Signs that a woman is about to go into labor include the passage of the mucus plug, which has been inside the cervix for the entire pregnancy. This mucus plug will dislodge as the cervix thins and dilates.
Women may have the passage of a large, slightly bloody glob of mucus that passes all at once. Other women may have this plug gradually exit the uterus and may experience an increase in vaginal secretions but no obvious mucus plug.
The uterus can be palpated during the first stage of labor to see if the contractions are strong enough. Strong uterine contractions will be felt as an extreme tightening of the uterus as can be palpated or picked up on an external fetal monitor or tocodynamometer.
While strong contractions generally show themselves as high peaks on an external fetal monitor or EFM, the height of the EFM cannot be used to determine whether or not the internal uterine contraction pressure is high enough for active labor. Only an internal pressure catheter can accurately predict uterine pressure adequacy.
Special Tests in the First Stage of Labor
There are several tests done in the first stage of labor. Nitrazine and ferning tests can be done to see if the woman has ruptured her amniotic fluid membranes. The woman is placed in a supine position for several minutes to allow potential amniotic fluid to pool in the vaginal introitus. A sterile speculum is inserted into the vagina and a small amount of vaginal secretions are taken with a sterile swab.
The swab is used to put some fluid on Nitrazine paper as well as on a microscope slide. If the Nitrazine paper turns blue, it indicates a pH change that may mean the membranes have ruptured.
The microscope slide is rapidly dried. Under the microscope, a fern pattern of dried secretions is looked for. If the fern pattern is seen, the membranes have ruptured. Urine and other vaginal secretions don’t give this pattern.
Labor and delivery must happen within 24 hours of rupture of membranes so as to reduce the risk of uterine and perinatal infection.
External fetal monitoring is part of testing in the first stage of labor. This is generally done using a strap and a Doppler device that picks up the fetal heart rate on the woman’s abdomen.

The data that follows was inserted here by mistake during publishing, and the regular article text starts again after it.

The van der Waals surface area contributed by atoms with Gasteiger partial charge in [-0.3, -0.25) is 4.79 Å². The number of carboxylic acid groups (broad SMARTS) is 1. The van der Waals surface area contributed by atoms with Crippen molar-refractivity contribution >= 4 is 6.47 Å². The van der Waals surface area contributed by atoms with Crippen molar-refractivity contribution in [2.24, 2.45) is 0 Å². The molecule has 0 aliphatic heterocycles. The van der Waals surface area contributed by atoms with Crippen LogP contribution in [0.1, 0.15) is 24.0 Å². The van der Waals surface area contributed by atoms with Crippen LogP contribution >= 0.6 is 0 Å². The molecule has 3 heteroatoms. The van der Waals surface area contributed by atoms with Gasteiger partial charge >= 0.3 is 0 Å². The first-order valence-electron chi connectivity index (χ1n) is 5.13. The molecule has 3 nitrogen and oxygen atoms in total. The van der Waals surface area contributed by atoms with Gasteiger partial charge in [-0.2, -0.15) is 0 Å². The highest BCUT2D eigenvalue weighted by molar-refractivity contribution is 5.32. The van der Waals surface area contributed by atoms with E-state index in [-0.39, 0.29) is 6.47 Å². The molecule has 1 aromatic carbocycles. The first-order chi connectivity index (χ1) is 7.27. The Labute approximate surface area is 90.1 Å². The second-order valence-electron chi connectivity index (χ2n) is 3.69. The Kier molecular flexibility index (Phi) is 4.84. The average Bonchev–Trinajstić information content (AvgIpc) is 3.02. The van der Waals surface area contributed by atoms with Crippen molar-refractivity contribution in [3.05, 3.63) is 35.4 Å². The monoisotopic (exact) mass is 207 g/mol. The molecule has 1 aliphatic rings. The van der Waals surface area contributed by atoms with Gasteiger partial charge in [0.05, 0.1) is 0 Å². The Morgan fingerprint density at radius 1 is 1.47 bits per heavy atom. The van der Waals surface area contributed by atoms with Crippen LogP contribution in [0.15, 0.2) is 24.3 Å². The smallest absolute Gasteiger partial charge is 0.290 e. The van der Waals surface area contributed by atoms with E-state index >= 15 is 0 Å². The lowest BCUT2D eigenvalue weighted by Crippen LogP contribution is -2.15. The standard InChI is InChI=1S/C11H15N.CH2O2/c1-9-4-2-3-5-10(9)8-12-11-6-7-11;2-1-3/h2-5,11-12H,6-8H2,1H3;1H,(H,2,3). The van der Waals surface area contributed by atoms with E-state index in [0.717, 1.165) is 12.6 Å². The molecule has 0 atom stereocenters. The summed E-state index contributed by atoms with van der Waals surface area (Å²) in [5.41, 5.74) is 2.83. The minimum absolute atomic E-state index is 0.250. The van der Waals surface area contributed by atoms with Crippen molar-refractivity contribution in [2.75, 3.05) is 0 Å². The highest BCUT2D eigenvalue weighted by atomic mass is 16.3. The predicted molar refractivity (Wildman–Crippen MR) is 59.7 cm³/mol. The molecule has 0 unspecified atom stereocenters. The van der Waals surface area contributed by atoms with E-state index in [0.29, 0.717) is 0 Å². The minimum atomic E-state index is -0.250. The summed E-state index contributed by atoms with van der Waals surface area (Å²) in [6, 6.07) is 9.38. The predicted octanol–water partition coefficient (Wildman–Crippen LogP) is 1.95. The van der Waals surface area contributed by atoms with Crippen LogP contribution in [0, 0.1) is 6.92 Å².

The heart rate is recorded on a tracing. The normal fetal heart rate is about 110-160 beats per minute (bpm) as a baseline and is irregular, changing with fetal movements. There will be accelerations seen several times a minute, as a result of fetal movements. Fetal tachycardia is defined as a baseline heart rate of greater than 160 beats per minute. Fetal bradycardia is defined as a baseline heart rate of less than 160 beats per minute.
The variability of the fetal heart rate can help determine fetal health during the first stage of labor. A flat tracing no change in heart rate over a few minutes can signal fetal distress but can also mean the fetus is asleep.
Minimal heart rate variability is defined as having less than 5 ppm variability. Moderate heart rate variability is defined as having heart rate variability of 6-15 bpm. Marked heart rate variability is defined as having a baseline that varies more than 25 bpm over several minutes.
Accelerations can be seen, which are transient rises in fetal heart rate. They generally reflect fetal movement and are a good measure of fetal heath. An acceleration in a term infant is defined as an increase in heart rate of at least 15 beats above baseline lasting at least 15 seconds over two minutes of recording.
Decelerations can be recorded with an external fetal monitor. There can be early decelerations, which are mild decreases in fetal heart rate occurring at the same time as the contraction. They indicate pressure on the fetal head and are not signs of fetal distress.
Variable decelerations are deeper decelerations occurring at the time of maternal contractions. They indicate cord compression and generally occur late in the first stage of labor. They do not reflect fetal distress but may mean the mother should shift her position to relieve pressure on the umbilical cord during a contraction.
Late decelerations are decreases in fetal heart rate beginning at the peak of the contraction and ending after the contraction has stopped. These are generally indicative of fetal distress and prompt delivery is warranted.
Other testing that can be done in the first stage of labor include measuring the intrauterine pressure. An intrauterine catheter can be placed that will measure the pressure of the fetal heart rate in arbitrary Montevideo units that can tell if the uterine contractions are adequate or not.
If the uterine contractions are not adequate on intrauterine pressure monitoring, the patient requires oxytocin by intravenous means in order to enhance the quality of her contractions.
Another test done in the first stage of labor is a fetal scalp electrode monitor. A spiral metal electrode is placed on the fetal scalp in order to measure accurately the fetal heart rate. This is done when the fetal heart tones aren’t picked up on an external fetal monitor. The electrode is introduced into the vagina and placed on the fetal scalp. An accurate recording of the fetal heart tones can be determined immediately so as to help detect abnormalities in the fetal heart tracing.